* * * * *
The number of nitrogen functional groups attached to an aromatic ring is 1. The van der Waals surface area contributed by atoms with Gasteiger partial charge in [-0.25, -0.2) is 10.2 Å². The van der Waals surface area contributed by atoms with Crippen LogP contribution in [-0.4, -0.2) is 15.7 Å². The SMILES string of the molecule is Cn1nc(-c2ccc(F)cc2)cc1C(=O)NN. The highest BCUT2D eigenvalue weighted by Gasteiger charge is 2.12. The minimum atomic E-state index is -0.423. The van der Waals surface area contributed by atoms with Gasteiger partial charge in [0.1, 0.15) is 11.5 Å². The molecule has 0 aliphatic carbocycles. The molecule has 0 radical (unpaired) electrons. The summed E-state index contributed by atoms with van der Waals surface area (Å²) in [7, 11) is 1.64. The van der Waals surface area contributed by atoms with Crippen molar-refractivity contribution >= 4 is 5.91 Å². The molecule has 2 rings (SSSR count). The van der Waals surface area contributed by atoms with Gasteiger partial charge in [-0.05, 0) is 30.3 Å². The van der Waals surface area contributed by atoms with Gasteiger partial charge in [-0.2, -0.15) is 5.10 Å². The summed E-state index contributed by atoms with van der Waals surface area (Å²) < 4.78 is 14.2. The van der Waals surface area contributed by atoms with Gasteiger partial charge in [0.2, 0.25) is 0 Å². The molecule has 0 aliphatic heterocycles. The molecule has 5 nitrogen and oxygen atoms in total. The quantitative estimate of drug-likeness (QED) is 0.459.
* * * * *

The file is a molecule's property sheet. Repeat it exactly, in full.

The number of nitrogen functional groups attached to an aromatic ring is 1. The van der Waals surface area contributed by atoms with Gasteiger partial charge in [-0.25, -0.2) is 10.2 Å². The van der Waals surface area contributed by atoms with Crippen LogP contribution in [-0.4, -0.2) is 15.7 Å². The SMILES string of the molecule is Cn1nc(-c2ccc(F)cc2)cc1C(=O)NN. The highest BCUT2D eigenvalue weighted by Gasteiger charge is 2.12. The minimum atomic E-state index is -0.423. The van der Waals surface area contributed by atoms with Gasteiger partial charge in [0.1, 0.15) is 11.5 Å². The molecule has 0 aliphatic carbocycles. The molecule has 0 radical (unpaired) electrons. The summed E-state index contributed by atoms with van der Waals surface area (Å²) in [7, 11) is 1.64. The van der Waals surface area contributed by atoms with Crippen molar-refractivity contribution >= 4 is 5.91 Å². The molecule has 2 rings (SSSR count). The van der Waals surface area contributed by atoms with Gasteiger partial charge in [-0.05, 0) is 30.3 Å². The van der Waals surface area contributed by atoms with Gasteiger partial charge in [-0.2, -0.15) is 5.10 Å². The summed E-state index contributed by atoms with van der Waals surface area (Å²) < 4.78 is 14.2. The van der Waals surface area contributed by atoms with Gasteiger partial charge in [0.2, 0.25) is 0 Å². The molecule has 0 aliphatic heterocycles. The molecule has 5 nitrogen and oxygen atoms in total. The quantitative estimate of drug-likeness (QED) is 0.459.